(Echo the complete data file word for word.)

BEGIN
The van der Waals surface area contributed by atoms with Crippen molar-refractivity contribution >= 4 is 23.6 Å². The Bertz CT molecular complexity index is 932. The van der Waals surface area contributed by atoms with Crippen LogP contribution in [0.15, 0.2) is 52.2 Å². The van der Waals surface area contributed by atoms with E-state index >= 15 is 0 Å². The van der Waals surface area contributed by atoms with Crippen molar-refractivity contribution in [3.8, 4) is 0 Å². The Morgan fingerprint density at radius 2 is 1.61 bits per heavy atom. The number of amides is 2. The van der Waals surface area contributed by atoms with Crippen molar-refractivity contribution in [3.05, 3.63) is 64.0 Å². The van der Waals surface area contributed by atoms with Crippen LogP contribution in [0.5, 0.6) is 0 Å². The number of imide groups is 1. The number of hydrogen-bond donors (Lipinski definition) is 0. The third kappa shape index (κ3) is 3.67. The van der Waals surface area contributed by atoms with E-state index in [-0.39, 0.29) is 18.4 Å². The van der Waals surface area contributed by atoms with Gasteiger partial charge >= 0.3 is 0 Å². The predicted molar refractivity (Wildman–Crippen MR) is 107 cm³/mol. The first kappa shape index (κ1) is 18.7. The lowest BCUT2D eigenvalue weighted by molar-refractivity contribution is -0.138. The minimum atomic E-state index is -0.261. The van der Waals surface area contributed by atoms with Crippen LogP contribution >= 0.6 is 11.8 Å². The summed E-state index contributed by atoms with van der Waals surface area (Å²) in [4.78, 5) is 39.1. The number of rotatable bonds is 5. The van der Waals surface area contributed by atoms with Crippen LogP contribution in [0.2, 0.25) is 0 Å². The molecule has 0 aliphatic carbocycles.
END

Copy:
The van der Waals surface area contributed by atoms with Crippen molar-refractivity contribution >= 4 is 23.6 Å². The Bertz CT molecular complexity index is 932. The van der Waals surface area contributed by atoms with Crippen LogP contribution in [0.15, 0.2) is 52.2 Å². The van der Waals surface area contributed by atoms with E-state index >= 15 is 0 Å². The van der Waals surface area contributed by atoms with Crippen molar-refractivity contribution in [3.8, 4) is 0 Å². The Morgan fingerprint density at radius 2 is 1.61 bits per heavy atom. The number of amides is 2. The van der Waals surface area contributed by atoms with Crippen molar-refractivity contribution in [3.05, 3.63) is 64.0 Å². The van der Waals surface area contributed by atoms with Crippen LogP contribution in [0.5, 0.6) is 0 Å². The number of imide groups is 1. The number of hydrogen-bond donors (Lipinski definition) is 0. The third kappa shape index (κ3) is 3.67. The van der Waals surface area contributed by atoms with E-state index in [-0.39, 0.29) is 18.4 Å². The van der Waals surface area contributed by atoms with Gasteiger partial charge >= 0.3 is 0 Å². The predicted molar refractivity (Wildman–Crippen MR) is 107 cm³/mol. The first kappa shape index (κ1) is 18.7. The lowest BCUT2D eigenvalue weighted by molar-refractivity contribution is -0.138. The minimum atomic E-state index is -0.261. The van der Waals surface area contributed by atoms with Crippen LogP contribution >= 0.6 is 11.8 Å². The summed E-state index contributed by atoms with van der Waals surface area (Å²) in [4.78, 5) is 39.1. The number of rotatable bonds is 5. The van der Waals surface area contributed by atoms with Crippen LogP contribution in [0.2, 0.25) is 0 Å². The molecule has 0 aliphatic carbocycles.